Watching communities come together is powerful and inspiring. Last Friday, I joined the White House Office of Public Engagement Director Jon Carson in Atlanta for the first White House Community Partnership Summit. The event brought together over 400 people from the community who shared their stories with Administration officials and each other.
The White House Community Partnership Summits use an innovative process called the “Open Space” to allow community leaders to set the agenda for open dialogues. Attendees at the Atlanta summit talked about a variety of issues affecting their neighborhoods including job creation, health programs, improving schools, immigration, preserving the environment, providing skills to workers, LGBT issues, and government contracting. The issues ran the gamut, but two things were consistent throughout – participants wanted to connect to the federal government to voice these important concerns, and they also wanted the opportunity to connect with each other as fellow leaders in their community to solve tough problems.
A variety of Administration officials were on hand to speak with attendees, answer their questions, and report back to Washington what they heard. Housing and Urban Development Secretary Shaun Donovan joined the event via live video and shared the details of an historic $25 billion agreement with banks to help homeowners and strengthen the housing market that had been finalized the night before. Those affected by the foreclosure crisis were pleased to hear that further help is on the way.
One powerful example from the day was when Jon Carson joined a conversation with over 20 people who all worked on solving the problem of food deserts. Through the conversation they learned that they all work on similar issues within the same community, but they didn’t necessarily know each other. They also had an opportunity to directly engage with officials from U.S. Department of Agriculture who ran food and nutrition programs and learned about grant programs and other important opportunities and resources for them to use in their communities. Advocates for mental health services were able to speak directly with the Regional Director of the Department of Health and Human Services and learn about available resources around the Affordable Care Act and other HHS programs. I personally had the opportunity to engage with small business owners who are interested in contracting opportunities with the federal government, and I was able to tell them exactly what GSA offers.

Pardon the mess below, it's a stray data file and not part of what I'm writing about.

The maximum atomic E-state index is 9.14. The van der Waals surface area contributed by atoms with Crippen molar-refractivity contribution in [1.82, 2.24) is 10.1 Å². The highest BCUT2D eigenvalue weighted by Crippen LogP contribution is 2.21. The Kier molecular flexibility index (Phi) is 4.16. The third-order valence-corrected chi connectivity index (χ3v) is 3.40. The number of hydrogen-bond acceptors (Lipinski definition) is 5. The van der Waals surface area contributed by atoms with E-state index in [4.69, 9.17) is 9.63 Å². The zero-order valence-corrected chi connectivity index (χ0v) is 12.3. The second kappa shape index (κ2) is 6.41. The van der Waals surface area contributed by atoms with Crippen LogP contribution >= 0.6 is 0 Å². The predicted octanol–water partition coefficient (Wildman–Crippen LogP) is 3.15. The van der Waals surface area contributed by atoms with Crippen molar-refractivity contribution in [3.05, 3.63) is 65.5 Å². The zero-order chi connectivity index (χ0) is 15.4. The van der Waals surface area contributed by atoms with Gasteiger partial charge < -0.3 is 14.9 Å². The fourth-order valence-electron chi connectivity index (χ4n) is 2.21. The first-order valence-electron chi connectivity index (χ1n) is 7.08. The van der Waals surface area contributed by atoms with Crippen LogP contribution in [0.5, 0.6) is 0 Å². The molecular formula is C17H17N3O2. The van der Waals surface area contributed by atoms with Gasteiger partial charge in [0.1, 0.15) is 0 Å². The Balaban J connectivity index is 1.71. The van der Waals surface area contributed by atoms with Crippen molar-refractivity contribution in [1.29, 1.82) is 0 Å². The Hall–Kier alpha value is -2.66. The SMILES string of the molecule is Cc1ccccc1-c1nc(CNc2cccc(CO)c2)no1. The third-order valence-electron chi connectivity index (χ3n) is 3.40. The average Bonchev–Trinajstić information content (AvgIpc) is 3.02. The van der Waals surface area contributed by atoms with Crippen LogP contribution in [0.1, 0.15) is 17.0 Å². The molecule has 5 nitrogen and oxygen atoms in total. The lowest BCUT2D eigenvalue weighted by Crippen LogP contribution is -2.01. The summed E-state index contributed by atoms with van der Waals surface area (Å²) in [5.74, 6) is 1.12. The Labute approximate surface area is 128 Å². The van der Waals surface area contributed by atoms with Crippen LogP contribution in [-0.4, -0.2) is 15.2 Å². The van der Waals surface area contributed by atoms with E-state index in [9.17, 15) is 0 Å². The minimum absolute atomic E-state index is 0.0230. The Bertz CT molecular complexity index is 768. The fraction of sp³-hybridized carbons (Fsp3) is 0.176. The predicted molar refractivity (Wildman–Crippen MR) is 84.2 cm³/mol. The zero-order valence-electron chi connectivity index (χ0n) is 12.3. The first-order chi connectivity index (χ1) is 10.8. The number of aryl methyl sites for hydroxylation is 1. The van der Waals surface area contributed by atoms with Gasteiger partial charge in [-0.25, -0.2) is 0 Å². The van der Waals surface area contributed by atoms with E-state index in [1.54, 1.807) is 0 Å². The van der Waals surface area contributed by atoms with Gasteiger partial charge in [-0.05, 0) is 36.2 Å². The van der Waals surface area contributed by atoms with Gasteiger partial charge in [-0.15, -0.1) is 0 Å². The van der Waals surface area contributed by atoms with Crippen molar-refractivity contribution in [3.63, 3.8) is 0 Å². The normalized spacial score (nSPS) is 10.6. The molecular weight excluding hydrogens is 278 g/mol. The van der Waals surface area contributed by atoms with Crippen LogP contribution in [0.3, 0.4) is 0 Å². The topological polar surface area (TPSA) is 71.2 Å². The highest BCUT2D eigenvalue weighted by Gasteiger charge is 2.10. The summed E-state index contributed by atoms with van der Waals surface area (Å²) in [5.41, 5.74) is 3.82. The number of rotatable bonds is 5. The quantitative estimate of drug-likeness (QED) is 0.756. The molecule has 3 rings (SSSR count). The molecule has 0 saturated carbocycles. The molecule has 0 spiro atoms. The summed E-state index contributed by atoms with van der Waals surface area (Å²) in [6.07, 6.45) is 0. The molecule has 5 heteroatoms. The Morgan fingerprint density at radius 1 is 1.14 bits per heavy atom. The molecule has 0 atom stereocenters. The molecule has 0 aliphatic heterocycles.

Overall, the summit provided an important opportunity that allowed community leaders to bring their concerns straight to the White House and just about every agency in the Administration. Congressman John Lewis and Martin Luther King III joined the event and highlighted the importance of connecting local leaders and businesses with the federal government to discuss the challenges that communities are facing.
Atlanta was just the beginning, and White House Community Partnership Summits are being planned across the country. The summits provide an opportunity for community leaders, small business owners, state and local elected officials to weigh in on the Administration’s policies and on how they can have an impact locally. These events highlight that we can solve the toughest problems facing our communities and our nation by coming together.